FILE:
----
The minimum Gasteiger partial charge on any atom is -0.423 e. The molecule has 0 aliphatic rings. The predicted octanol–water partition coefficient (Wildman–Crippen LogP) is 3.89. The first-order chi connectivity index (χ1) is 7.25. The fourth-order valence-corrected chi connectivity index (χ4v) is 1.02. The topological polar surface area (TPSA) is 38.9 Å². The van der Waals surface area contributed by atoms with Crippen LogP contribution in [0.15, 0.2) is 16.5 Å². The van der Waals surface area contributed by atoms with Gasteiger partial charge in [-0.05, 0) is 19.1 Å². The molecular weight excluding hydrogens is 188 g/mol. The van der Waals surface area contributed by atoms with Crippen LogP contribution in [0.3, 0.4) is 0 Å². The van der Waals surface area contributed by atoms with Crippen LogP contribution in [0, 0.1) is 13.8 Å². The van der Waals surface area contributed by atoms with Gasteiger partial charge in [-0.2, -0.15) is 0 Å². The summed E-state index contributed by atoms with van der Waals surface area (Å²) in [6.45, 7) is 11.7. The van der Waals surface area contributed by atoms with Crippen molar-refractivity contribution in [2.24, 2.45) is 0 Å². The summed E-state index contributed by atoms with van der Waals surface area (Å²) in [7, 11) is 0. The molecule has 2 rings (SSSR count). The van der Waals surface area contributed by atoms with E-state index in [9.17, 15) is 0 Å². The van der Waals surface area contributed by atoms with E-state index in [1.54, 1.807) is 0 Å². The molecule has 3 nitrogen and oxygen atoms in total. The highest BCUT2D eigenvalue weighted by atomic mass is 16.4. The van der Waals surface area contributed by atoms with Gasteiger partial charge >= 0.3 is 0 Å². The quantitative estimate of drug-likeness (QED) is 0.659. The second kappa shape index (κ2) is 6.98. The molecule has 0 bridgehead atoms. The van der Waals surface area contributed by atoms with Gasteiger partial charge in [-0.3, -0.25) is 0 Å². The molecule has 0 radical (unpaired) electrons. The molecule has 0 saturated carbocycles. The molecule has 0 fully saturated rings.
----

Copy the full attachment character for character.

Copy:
The minimum Gasteiger partial charge on any atom is -0.423 e. The molecule has 0 aliphatic rings. The predicted octanol–water partition coefficient (Wildman–Crippen LogP) is 3.89. The first-order chi connectivity index (χ1) is 7.25. The fourth-order valence-corrected chi connectivity index (χ4v) is 1.02. The topological polar surface area (TPSA) is 38.9 Å². The van der Waals surface area contributed by atoms with Crippen LogP contribution in [0.15, 0.2) is 16.5 Å². The van der Waals surface area contributed by atoms with Gasteiger partial charge in [-0.05, 0) is 19.1 Å². The molecular weight excluding hydrogens is 188 g/mol. The van der Waals surface area contributed by atoms with Crippen LogP contribution in [0.3, 0.4) is 0 Å². The van der Waals surface area contributed by atoms with Crippen LogP contribution in [0, 0.1) is 13.8 Å². The van der Waals surface area contributed by atoms with Gasteiger partial charge in [-0.2, -0.15) is 0 Å². The summed E-state index contributed by atoms with van der Waals surface area (Å²) in [6.45, 7) is 11.7. The van der Waals surface area contributed by atoms with Crippen molar-refractivity contribution in [2.24, 2.45) is 0 Å². The summed E-state index contributed by atoms with van der Waals surface area (Å²) in [7, 11) is 0. The molecule has 2 rings (SSSR count). The van der Waals surface area contributed by atoms with E-state index in [9.17, 15) is 0 Å². The van der Waals surface area contributed by atoms with E-state index in [1.54, 1.807) is 0 Å². The molecule has 3 nitrogen and oxygen atoms in total. The highest BCUT2D eigenvalue weighted by atomic mass is 16.4. The van der Waals surface area contributed by atoms with Gasteiger partial charge >= 0.3 is 0 Å². The quantitative estimate of drug-likeness (QED) is 0.659. The second kappa shape index (κ2) is 6.98. The molecule has 0 bridgehead atoms. The van der Waals surface area contributed by atoms with Gasteiger partial charge in [-0.3, -0.25) is 0 Å². The molecule has 0 radical (unpaired) electrons. The molecule has 0 saturated carbocycles. The molecule has 0 fully saturated rings.